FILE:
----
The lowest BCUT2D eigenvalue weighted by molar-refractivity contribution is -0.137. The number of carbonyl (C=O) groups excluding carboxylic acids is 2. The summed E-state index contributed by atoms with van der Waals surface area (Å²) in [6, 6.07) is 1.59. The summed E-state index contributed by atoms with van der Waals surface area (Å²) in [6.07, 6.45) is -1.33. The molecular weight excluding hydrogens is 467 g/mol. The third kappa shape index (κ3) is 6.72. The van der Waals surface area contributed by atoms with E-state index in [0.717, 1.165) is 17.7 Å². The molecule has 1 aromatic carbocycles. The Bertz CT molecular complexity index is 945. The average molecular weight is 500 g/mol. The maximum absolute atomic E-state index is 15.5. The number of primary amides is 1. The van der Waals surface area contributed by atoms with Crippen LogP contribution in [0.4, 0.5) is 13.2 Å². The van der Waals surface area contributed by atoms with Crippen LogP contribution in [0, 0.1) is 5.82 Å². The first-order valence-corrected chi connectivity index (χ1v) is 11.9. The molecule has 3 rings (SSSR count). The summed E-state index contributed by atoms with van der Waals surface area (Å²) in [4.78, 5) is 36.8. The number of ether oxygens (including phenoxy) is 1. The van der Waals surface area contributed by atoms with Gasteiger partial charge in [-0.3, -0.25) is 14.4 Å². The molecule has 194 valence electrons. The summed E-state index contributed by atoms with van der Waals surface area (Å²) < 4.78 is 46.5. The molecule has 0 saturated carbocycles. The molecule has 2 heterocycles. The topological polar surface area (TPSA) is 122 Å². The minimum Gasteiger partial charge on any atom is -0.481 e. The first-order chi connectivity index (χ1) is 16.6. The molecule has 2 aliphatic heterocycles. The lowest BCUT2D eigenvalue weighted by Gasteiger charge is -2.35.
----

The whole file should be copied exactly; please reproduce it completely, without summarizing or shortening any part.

The lowest BCUT2D eigenvalue weighted by molar-refractivity contribution is -0.137. The number of carbonyl (C=O) groups excluding carboxylic acids is 2. The summed E-state index contributed by atoms with van der Waals surface area (Å²) in [6, 6.07) is 1.59. The summed E-state index contributed by atoms with van der Waals surface area (Å²) in [6.07, 6.45) is -1.33. The molecular weight excluding hydrogens is 467 g/mol. The third kappa shape index (κ3) is 6.72. The van der Waals surface area contributed by atoms with E-state index in [0.717, 1.165) is 17.7 Å². The molecule has 1 aromatic carbocycles. The Bertz CT molecular complexity index is 945. The average molecular weight is 500 g/mol. The maximum absolute atomic E-state index is 15.5. The number of primary amides is 1. The van der Waals surface area contributed by atoms with Crippen LogP contribution in [0.4, 0.5) is 13.2 Å². The van der Waals surface area contributed by atoms with Crippen LogP contribution in [0, 0.1) is 5.82 Å². The first-order valence-corrected chi connectivity index (χ1v) is 11.9. The molecule has 3 rings (SSSR count). The summed E-state index contributed by atoms with van der Waals surface area (Å²) in [4.78, 5) is 36.8. The number of ether oxygens (including phenoxy) is 1. The van der Waals surface area contributed by atoms with Gasteiger partial charge in [-0.3, -0.25) is 14.4 Å². The molecule has 194 valence electrons. The summed E-state index contributed by atoms with van der Waals surface area (Å²) < 4.78 is 46.5. The molecule has 0 saturated carbocycles. The molecule has 2 heterocycles. The topological polar surface area (TPSA) is 122 Å². The minimum Gasteiger partial charge on any atom is -0.481 e. The first-order chi connectivity index (χ1) is 16.6. The molecule has 2 aliphatic heterocycles. The lowest BCUT2D eigenvalue weighted by Gasteiger charge is -2.35.